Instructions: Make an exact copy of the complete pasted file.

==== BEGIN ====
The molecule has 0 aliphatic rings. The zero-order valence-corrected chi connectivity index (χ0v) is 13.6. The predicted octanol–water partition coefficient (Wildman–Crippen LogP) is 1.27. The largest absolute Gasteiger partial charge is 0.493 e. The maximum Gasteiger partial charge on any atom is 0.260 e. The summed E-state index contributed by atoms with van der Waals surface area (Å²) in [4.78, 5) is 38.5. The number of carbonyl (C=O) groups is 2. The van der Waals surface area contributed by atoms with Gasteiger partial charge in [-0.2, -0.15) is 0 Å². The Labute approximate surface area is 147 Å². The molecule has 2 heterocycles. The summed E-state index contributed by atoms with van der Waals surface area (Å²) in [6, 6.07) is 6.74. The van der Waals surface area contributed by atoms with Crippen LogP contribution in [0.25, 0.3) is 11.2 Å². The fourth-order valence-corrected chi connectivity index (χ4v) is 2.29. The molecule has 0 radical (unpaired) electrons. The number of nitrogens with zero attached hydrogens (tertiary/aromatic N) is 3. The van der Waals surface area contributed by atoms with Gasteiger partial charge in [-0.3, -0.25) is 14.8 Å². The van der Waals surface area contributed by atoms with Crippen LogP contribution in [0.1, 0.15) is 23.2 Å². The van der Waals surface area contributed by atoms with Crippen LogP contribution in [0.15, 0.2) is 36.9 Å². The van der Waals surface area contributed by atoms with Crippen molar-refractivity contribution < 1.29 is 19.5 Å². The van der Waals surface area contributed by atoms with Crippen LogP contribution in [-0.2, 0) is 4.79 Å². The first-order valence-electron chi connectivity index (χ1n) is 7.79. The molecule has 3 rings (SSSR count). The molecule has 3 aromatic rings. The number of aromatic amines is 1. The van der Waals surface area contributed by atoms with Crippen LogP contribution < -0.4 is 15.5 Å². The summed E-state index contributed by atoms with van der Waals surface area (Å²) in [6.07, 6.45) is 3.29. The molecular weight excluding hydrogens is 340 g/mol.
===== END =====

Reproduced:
The molecule has 0 aliphatic rings. The zero-order valence-corrected chi connectivity index (χ0v) is 13.6. The predicted octanol–water partition coefficient (Wildman–Crippen LogP) is 1.27. The largest absolute Gasteiger partial charge is 0.493 e. The maximum Gasteiger partial charge on any atom is 0.260 e. The summed E-state index contributed by atoms with van der Waals surface area (Å²) in [4.78, 5) is 38.5. The number of carbonyl (C=O) groups is 2. The van der Waals surface area contributed by atoms with Gasteiger partial charge in [-0.2, -0.15) is 0 Å². The Labute approximate surface area is 147 Å². The molecule has 2 heterocycles. The summed E-state index contributed by atoms with van der Waals surface area (Å²) in [6, 6.07) is 6.74. The van der Waals surface area contributed by atoms with Crippen LogP contribution in [0.25, 0.3) is 11.2 Å². The fourth-order valence-corrected chi connectivity index (χ4v) is 2.29. The molecule has 0 radical (unpaired) electrons. The number of nitrogens with zero attached hydrogens (tertiary/aromatic N) is 3. The van der Waals surface area contributed by atoms with Gasteiger partial charge in [-0.3, -0.25) is 14.8 Å². The van der Waals surface area contributed by atoms with Crippen LogP contribution in [0.1, 0.15) is 23.2 Å². The van der Waals surface area contributed by atoms with Crippen LogP contribution in [0.15, 0.2) is 36.9 Å². The van der Waals surface area contributed by atoms with Crippen molar-refractivity contribution < 1.29 is 19.5 Å². The van der Waals surface area contributed by atoms with Crippen LogP contribution in [-0.2, 0) is 4.79 Å². The first-order valence-electron chi connectivity index (χ1n) is 7.79. The molecule has 3 rings (SSSR count). The molecule has 3 aromatic rings. The number of aromatic amines is 1. The van der Waals surface area contributed by atoms with Crippen LogP contribution < -0.4 is 15.5 Å². The summed E-state index contributed by atoms with van der Waals surface area (Å²) in [6.07, 6.45) is 3.29. The molecular weight excluding hydrogens is 340 g/mol.